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the story of a great sculptor, the story of an entrepreneur.

What Giambologna reached at the end of his carrier in Florence, was the true “status symbol” as we would call it nowadays. The ownership of a house with adjacent workshop; of a personal artistic foundry, and lastly of a private chapel in the Santissima Annunziata Church in Florence where he would have rested his mortal remains in eternity. All of this Giambologna achieved in affirming himself as the greatest European mannerist sculptor.
Jean de Boulogne was born in the Flanders, in Douai in 1527. He had done his apprentice in a little workshop and his first work was on one of the many wood choirs for the church of the town of Mons in Belgium. But his ambition was stronger and unsatisfied with his provincial education, so he decided to travel to Italy, more precisely to Rome. Some biographers support the theory that the permanence in Rome was to him more significant, but he was in reality very much criticized by Michelangelo, whom he blamed being too careful to the finishing parts before even being capable to firstly scabble a block of marble. If classical art had striked him when arriving in Rome, most of the masters he chose for himself, were though Florentines: first of all Michelangelo, but also many other contemporary artists with whom he had the honour of confronting himself like Ammannati, Bandinelli, and Cellini. When he arrived into Florence, welcomed as a Florentine, he found hospitality in the dear friend Bernardo Vecchietti, a cultured and refined man who introduced him to the Medici court. So was born a genius who learnt to sculpt gods and heros. For almost half a century, from 1561 to 1608, he was the most representative sculptor of the city, overburden with commission from the Grandukes of Tuscany.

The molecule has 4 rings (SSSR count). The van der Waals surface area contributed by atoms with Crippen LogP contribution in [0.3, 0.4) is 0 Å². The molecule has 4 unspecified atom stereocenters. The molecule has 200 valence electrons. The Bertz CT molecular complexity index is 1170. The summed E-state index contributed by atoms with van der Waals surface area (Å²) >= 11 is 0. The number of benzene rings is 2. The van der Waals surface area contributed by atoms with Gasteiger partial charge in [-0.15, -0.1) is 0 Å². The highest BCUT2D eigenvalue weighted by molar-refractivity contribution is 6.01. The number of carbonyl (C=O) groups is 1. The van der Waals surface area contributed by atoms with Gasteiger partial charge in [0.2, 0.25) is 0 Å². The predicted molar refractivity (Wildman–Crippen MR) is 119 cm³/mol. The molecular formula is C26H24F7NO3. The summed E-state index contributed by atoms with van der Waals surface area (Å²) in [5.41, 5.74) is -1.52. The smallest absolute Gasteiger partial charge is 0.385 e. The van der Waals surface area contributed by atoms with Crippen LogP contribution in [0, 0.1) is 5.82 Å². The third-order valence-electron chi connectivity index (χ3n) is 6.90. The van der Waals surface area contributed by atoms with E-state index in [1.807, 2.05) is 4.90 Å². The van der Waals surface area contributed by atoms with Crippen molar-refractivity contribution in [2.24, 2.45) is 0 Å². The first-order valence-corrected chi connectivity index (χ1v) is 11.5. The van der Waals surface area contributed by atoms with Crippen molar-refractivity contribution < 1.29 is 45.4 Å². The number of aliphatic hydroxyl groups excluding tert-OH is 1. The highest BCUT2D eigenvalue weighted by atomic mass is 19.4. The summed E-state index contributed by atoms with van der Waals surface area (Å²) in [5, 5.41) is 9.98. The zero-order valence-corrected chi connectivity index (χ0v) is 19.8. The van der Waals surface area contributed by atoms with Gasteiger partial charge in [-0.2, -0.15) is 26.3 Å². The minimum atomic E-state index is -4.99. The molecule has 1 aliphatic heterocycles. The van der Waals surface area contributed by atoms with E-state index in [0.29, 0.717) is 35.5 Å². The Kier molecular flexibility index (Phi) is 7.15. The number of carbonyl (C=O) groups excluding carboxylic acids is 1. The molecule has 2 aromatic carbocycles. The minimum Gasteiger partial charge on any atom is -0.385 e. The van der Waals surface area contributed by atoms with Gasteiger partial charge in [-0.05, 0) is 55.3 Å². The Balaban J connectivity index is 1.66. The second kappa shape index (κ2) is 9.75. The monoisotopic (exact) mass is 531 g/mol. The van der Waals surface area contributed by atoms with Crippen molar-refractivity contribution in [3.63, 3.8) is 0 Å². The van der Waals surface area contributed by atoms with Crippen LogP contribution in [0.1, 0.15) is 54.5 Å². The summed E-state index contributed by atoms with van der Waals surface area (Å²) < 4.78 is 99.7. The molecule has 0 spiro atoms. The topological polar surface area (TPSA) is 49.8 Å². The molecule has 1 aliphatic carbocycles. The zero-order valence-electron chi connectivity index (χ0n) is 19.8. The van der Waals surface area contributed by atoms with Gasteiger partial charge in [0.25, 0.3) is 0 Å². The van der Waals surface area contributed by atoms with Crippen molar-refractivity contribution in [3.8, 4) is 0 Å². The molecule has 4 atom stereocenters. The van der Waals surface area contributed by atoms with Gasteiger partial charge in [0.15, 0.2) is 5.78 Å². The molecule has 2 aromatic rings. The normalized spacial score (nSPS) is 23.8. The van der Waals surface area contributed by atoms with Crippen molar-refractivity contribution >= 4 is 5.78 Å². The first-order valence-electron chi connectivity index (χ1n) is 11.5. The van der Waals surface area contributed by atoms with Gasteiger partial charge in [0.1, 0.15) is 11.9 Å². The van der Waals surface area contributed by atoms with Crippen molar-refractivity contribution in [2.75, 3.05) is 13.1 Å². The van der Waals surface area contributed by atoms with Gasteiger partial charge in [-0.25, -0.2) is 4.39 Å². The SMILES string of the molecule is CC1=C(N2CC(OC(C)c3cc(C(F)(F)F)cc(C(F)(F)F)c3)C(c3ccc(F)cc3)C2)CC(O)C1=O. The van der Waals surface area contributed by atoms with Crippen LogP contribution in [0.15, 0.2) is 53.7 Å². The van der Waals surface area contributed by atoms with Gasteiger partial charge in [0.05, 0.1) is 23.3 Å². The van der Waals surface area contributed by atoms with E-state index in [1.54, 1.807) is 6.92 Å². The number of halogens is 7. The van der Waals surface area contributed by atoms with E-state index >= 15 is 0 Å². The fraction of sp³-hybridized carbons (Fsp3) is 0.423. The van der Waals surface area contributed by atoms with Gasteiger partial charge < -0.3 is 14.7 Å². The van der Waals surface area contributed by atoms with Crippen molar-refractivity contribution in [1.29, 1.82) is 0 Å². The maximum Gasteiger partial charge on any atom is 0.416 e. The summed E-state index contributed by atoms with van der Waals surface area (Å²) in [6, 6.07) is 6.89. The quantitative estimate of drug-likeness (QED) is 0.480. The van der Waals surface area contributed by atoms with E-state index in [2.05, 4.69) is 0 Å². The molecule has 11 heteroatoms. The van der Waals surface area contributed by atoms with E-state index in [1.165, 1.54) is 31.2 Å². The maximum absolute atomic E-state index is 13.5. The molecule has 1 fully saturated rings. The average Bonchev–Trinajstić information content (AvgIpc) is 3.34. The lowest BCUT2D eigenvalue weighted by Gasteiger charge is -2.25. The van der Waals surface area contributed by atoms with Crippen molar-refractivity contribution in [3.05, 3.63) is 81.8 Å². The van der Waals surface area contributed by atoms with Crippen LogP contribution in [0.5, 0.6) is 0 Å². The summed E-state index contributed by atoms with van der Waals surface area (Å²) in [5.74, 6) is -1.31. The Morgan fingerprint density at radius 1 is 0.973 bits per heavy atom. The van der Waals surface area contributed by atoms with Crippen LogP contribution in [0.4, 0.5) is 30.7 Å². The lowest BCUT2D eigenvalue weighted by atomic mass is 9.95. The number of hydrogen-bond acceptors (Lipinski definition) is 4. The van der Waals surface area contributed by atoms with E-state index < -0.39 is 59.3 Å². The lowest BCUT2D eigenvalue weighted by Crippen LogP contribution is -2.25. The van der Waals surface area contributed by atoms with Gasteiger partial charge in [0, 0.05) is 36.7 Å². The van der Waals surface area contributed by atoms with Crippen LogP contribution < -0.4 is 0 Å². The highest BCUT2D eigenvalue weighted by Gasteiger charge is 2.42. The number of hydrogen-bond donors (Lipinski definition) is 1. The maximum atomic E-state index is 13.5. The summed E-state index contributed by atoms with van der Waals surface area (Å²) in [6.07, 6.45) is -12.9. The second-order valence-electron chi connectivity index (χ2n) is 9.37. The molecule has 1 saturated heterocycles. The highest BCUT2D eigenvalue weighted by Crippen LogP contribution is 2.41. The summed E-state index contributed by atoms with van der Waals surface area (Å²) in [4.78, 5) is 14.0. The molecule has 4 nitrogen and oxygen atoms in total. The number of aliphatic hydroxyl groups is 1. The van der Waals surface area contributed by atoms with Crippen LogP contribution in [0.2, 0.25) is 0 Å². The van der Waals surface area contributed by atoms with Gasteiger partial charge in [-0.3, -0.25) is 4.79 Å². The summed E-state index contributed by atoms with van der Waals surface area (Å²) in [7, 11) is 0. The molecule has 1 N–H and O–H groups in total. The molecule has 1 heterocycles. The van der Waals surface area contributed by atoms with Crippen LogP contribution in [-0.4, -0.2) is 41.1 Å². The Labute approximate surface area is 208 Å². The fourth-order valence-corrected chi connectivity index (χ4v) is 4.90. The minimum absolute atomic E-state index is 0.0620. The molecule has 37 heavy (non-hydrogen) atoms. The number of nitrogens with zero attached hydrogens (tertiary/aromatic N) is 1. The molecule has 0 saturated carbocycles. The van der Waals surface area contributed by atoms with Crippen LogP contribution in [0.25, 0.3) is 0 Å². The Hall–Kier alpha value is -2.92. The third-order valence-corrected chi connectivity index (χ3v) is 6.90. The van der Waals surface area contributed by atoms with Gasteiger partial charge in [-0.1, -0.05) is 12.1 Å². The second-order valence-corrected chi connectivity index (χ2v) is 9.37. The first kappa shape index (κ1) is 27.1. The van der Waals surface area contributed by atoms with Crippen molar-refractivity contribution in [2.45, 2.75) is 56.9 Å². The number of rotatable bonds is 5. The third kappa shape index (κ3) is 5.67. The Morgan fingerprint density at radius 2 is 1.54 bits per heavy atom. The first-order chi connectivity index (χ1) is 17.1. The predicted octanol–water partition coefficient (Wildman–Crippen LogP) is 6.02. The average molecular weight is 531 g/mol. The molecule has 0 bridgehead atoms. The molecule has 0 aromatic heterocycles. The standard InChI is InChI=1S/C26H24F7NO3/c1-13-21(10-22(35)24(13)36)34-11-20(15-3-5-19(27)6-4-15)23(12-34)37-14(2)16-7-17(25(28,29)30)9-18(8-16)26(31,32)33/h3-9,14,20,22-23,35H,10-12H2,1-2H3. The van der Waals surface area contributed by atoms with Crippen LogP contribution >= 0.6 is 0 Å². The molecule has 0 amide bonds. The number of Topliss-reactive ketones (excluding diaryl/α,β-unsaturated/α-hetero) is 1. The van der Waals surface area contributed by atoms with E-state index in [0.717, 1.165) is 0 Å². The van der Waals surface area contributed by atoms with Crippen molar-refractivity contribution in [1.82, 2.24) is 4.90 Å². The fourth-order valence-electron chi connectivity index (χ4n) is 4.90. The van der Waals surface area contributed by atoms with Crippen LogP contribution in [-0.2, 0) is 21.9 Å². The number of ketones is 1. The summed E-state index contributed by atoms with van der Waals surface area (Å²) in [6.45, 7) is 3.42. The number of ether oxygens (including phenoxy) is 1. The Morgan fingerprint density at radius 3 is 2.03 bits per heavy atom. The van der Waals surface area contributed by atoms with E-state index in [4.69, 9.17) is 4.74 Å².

Giambologna initially lived in Via dello Studio in Florence and then moved to Borgo San Jacopo in a typical medieval construction, a tower house. But only when he reached Borgo Pinti, he entirely demonstrated the success achieved. This was the quarter where the Renaissance artists would live, and where Cellini had had his workshop and home. The property was made of a house where he would live and receive the prestigious clients. Next to it the workshop with an enormous environment for the bigger statues to be produced and displayed, rooms for drawing sketches and developing little models, and another big room where the furnace was for the lost wax casting of the bronzes. On the main entrance door stood a marble bust of Granduke Ferdinando I Medici. During the whole of his carrier, for Giambologna became extremely important to mold the wax and model the clay, initially only to exercise himself in various preliminary studies, while later on it became a precise and definite step of his creative process. Those little models had a primary role in the development of bigger sculptures, but led also a key role in the production of little statuettes whose distribution in Europe incredibly contibuted to Giambologna' fame. His patrons had early understood that those bronzes where the perfect diplomat gift, to be reproduced fastly and frequently. The Granduke Cosimo the first and his son Francesco gifted the emperor Maximilian II with three little bronzes, initiating a tradition, that of the replication in scale of famous and appreciated little statues.
Most of these wax models were usually destroyed during the casting with the lost wax method, whereas others were conserved in the workshop. After Giambologna's death, these models acquired value and were inherited by his pupil and famous sculptor Pietro Tacca. The technique of the lost wax allows for the reproducibility of infinite models. And thanks to this, Giambologna was capable of developing and spreading his art and artistic language, reaching international fame in the whole of Europe.